An agreement to prevent a ban on the Blackberry smartphone in Saudi Arabia is "in sight", Saudi officials say.
Saudi Arabia was to ban the phone on Friday because it operates an encrypted message service that cannot be monitored.
Officials said a deal was likely whereby the authorities would have access to decipher exchanged messages.
Several other countries have expressed security concerns over the Blackberry system.
An official with one of Saudi Arabia's three licensed mobile operators told AFP news agency: "A deal has been virtually reached and we are in the process of adding the final touches."
It is believed a special server for the messenger system will be set up in the country as part of the deal.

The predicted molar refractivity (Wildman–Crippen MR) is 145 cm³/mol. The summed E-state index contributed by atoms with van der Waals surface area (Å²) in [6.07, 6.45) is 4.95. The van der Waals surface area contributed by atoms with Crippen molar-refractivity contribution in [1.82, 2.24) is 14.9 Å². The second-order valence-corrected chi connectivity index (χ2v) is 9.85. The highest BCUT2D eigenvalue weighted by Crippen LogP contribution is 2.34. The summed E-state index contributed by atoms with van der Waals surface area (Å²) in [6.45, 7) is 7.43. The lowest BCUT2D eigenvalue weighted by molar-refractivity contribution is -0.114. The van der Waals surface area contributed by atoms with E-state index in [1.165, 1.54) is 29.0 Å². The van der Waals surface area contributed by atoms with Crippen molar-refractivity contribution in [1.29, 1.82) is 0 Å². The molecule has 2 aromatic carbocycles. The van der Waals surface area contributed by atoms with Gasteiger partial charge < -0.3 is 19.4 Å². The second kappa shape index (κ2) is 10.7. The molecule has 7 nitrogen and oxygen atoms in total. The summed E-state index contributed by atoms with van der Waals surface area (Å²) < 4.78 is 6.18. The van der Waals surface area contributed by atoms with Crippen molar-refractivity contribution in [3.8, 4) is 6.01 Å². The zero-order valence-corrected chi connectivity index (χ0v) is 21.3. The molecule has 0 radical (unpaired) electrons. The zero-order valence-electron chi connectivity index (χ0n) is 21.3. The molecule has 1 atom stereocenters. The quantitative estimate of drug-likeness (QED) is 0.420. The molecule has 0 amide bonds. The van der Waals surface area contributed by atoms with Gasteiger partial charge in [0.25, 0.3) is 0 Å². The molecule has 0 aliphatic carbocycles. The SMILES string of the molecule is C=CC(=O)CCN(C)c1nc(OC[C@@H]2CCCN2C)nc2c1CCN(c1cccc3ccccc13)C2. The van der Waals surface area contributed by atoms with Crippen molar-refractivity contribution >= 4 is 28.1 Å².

One Saudi official told the Associated Press news agency that tests were under way to see how such a server would work.
Blackberry's encrypted data is stored in Canada, the home country of manufacturer RIM, out of reach of third party monitoring.
Saudi Arabia had said this meant it did "not meet the regulatory criteria of the commission and the licensing conditions".
Blackberry has about 700,000 subscribers in Saudi Arabia.
Services were reported to have stopped working for four hours on Friday but then resumed.
An agreement could help overcome concerns expressed in other countries such as India and the United Arab Emirates.
The UAE has said it will ban Blackberry e-mail, messaging and Web browsing in October.